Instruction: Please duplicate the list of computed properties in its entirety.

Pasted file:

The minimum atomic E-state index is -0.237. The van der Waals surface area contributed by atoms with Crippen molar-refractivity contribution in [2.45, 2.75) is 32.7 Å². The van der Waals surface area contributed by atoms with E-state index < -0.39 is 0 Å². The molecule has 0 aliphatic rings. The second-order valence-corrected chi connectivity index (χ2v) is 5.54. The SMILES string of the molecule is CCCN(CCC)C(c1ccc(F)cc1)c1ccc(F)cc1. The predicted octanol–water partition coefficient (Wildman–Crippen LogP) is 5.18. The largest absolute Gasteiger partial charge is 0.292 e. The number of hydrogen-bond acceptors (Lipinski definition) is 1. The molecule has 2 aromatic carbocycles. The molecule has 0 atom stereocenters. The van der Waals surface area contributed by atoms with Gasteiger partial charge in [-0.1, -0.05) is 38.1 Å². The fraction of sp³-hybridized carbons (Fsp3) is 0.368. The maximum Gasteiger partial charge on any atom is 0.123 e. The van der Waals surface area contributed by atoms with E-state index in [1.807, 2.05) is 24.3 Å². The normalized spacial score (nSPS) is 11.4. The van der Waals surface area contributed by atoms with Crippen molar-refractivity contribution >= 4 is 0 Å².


The minimum atomic E-state index is -0.237. The van der Waals surface area contributed by atoms with Crippen molar-refractivity contribution in [2.45, 2.75) is 32.7 Å². The van der Waals surface area contributed by atoms with E-state index < -0.39 is 0 Å². The molecule has 0 aliphatic rings. The second-order valence-corrected chi connectivity index (χ2v) is 5.54. The SMILES string of the molecule is CCCN(CCC)C(c1ccc(F)cc1)c1ccc(F)cc1. The predicted octanol–water partition coefficient (Wildman–Crippen LogP) is 5.18. The largest absolute Gasteiger partial charge is 0.292 e. The number of hydrogen-bond acceptors (Lipinski definition) is 1. The molecule has 2 aromatic carbocycles. The molecule has 0 atom stereocenters. The van der Waals surface area contributed by atoms with Gasteiger partial charge in [-0.1, -0.05) is 38.1 Å². The fraction of sp³-hybridized carbons (Fsp3) is 0.368. The maximum Gasteiger partial charge on any atom is 0.123 e. The van der Waals surface area contributed by atoms with E-state index in [1.807, 2.05) is 24.3 Å². The normalized spacial score (nSPS) is 11.4. The van der Waals surface area contributed by atoms with Crippen molar-refractivity contribution >= 4 is 0 Å².